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Finding the ‘Just Right’ in Restrictive Strabismus Care

In ophthalmology, one should always bear (ba dum tss!) in mind the story of Goldilocks and the Three Bears as it provides remarkable value as an educational tool. Indeed, ophthalmologists strive for treatment that meets the “just right” zone, neither too strong (and over-corrected), nor too weak (and under-corrected).

Applying this model to an incident involving an actual bear attack, however, wasn’t what we were literally expecting. This admittedly unlikely — but entirely real — scenario was shared during the All India Ophthalmology Society (AIOS) International Ophthalmic Conclave 2022. During the meeting, we heard from Dr. Manjushree Bhate, an associate ophthalmologist at the LV Prasad Eye Institute Hyderabad, and it was her presentation, entitled Restrictive Strabismus, that featured the aforementioned ursine assault.

Strabismus is, of course, a condition where the eyes don’t properly align with one another when looking directly at an object. Restrictive strabismus usually occurs after the introduction of a “mechanical” element that causes the eyes to deviate. According to Dr. Bhate, common subdivisions of restrictive strabismus include post-orbital wall fractures, thyroid strabismus, the effect of post-glaucoma drainage decisions, post-scleral buckle surgery, and unusual congenital and acquired restrictions.

Somebody’s Been Sleeping On My Surgical Table

So, on to our very own Goldilocks, a young Indian girl (age unknown) who was bitten in the face by a bear and suffered disfigurement, specifically a naso-orbito-ethmoid fracture. This resulted in strabismus causing a full restriction of mobility in her right eye and a significant reduction in mobility in the left eye. After undergoing an MRI scan, the doctors responsible for Goldilocks observed normal architecture of ocular musculature and soft tissue hyperintensity in the anterior chamber.

According to Dr. Bhate, after undergoing bilateral lateral rectus recession our Goldilocks regained much of the mobility in her eyes and the patient was described as being “almost just right.” She then contrasted this case with her own research into strabismus caused by fractures with a study she co-authored titled Clinical Profiles and Surgical Outcomes of Strabismus Following Orbital Wall Structures: A Large Cohort From a Tertiary Eye Care Center. The study examined 347 cases of strabismus after orbital wall fractures over a six-year period.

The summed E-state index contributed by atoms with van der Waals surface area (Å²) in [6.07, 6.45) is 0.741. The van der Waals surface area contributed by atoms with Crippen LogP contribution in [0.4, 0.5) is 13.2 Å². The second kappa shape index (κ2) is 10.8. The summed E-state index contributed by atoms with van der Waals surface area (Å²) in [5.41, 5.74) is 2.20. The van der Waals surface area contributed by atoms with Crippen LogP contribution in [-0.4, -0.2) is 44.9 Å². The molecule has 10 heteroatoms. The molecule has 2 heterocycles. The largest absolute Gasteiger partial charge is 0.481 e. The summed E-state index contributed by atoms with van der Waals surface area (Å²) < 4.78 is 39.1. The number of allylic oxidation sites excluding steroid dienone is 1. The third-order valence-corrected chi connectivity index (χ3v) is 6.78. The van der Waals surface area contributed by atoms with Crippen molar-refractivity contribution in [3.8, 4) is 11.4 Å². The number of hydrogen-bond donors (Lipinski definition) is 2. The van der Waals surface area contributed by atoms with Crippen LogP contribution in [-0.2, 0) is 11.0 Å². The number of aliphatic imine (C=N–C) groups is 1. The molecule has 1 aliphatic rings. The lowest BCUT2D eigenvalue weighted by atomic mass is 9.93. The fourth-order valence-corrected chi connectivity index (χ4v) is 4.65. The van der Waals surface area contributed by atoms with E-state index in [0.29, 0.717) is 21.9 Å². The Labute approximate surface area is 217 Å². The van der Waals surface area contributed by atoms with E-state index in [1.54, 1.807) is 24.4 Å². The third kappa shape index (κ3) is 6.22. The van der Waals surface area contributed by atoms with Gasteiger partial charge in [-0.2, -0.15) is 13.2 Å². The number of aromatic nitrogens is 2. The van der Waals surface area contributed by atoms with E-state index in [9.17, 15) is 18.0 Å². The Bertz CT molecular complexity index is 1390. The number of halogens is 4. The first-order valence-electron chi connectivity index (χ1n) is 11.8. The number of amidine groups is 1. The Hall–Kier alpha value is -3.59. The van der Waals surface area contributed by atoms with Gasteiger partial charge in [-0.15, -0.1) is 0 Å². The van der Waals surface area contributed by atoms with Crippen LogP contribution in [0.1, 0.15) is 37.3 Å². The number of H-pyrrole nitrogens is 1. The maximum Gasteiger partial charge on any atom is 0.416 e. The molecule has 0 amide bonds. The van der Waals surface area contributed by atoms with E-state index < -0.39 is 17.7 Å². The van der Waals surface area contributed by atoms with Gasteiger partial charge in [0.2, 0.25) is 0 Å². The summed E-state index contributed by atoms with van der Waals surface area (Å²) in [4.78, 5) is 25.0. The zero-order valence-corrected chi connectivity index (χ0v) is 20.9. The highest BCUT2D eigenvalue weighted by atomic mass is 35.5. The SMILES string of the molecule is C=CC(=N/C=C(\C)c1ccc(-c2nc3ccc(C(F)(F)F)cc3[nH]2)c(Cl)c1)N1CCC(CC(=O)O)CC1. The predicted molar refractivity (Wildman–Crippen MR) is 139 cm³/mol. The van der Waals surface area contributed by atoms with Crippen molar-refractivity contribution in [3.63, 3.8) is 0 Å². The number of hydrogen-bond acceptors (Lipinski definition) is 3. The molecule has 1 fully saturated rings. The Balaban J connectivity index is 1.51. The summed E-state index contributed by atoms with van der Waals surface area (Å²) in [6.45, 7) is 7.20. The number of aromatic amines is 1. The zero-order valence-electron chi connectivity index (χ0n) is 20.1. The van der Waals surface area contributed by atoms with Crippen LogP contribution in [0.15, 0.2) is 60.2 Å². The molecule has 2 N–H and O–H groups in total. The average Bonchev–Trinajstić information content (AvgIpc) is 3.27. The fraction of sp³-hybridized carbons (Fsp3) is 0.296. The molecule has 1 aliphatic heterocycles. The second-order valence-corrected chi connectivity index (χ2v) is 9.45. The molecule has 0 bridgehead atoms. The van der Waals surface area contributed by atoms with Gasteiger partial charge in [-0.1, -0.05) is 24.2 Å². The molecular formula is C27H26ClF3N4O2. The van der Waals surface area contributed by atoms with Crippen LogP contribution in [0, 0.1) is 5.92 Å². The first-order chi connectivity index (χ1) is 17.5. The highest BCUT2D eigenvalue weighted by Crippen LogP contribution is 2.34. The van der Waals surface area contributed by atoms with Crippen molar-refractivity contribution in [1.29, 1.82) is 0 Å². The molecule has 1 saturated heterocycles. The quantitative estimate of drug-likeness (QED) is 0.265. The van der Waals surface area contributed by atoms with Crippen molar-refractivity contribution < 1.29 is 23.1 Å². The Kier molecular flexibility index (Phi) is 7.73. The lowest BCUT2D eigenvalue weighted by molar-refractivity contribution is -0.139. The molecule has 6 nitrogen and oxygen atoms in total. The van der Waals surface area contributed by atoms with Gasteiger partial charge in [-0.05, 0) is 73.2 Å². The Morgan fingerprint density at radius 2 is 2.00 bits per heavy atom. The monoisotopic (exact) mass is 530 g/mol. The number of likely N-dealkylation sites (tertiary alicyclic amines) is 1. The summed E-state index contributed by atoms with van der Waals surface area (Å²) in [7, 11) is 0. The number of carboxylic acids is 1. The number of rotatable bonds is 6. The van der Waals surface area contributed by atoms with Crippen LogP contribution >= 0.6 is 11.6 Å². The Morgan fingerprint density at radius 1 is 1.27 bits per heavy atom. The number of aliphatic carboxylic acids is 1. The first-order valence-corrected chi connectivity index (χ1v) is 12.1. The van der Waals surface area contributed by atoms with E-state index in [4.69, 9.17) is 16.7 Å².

She reported that the overwhelming majority of patients who experienced strabismus caused by fractures were male (87%) and that orbital floor fractures were the most common form of injury (72%). Medial wall fractures also occurred in 44% of patients studied, exotropia in 25% of cases, and among this group, hypotropia occurred at a rate of 19%. Out of the total 347 patients, strabismus surgery was only performed in 10% of cases — this is the particular group where Dr. Bhate focused her study.*

Aiming for ‘Just Right’

She reported that of the patients who underwent strabismus surgery, their specificities could be broken down as follows: Restrictive strabismus (41%), paralytics strabismus (35%), and paralytics plus restrictive strabismus (23%). Preoperative diplopia occurred in 79% of cases, however, this only occurred postoperatively in 15%. The floor wall was most commonly involved in these cases, and the least commonly encountered wall was in the lateral and roof direction.

Dr. Bhate’s presentation didn’t just cover strabismus caused by fractures, and while that was certainly the main thrust of her presentation (you could even say that it was “just right”), she covered other aspects of strabismus, too. One section you should definitely watch is on thyroid strabismus, which she characterized as having asymmetrical involvement with an “un-cosmetic appearance.” In such cases, the surgeon should aim to achieve reasonable good cosmetic outcomes and a comfortable field of baseline vision.

In her concluding remarks (accompanied by an adorable representation of Goldilocks herself), Dr. Bhate said that restrictive strabismus was challenging and that an individualized approach and management was key. Surgery should be focused on relieving restrictions, as well as improving baseline vision. And finally — yes, everything involved in the process should be “just right!”

*Bhate M, Deshmukh A, Bothra N, et al. Clinical Profiles and Surgical Outcomes of Strabismus Following Orbital Wall Structures: A Large Cohort From a Tertiary Eye Care Center. J Pediatr Ophthalmol Strabismus. 2021;1-8. [Online ahead of print]

Editor’s Note: The All India Ophthalmology Society’s 2nd International Ophthalmic Conclave (AIOS IOC 2022) was held virtually from February 18-20, 2022. Reporting for this story took place during the event. 

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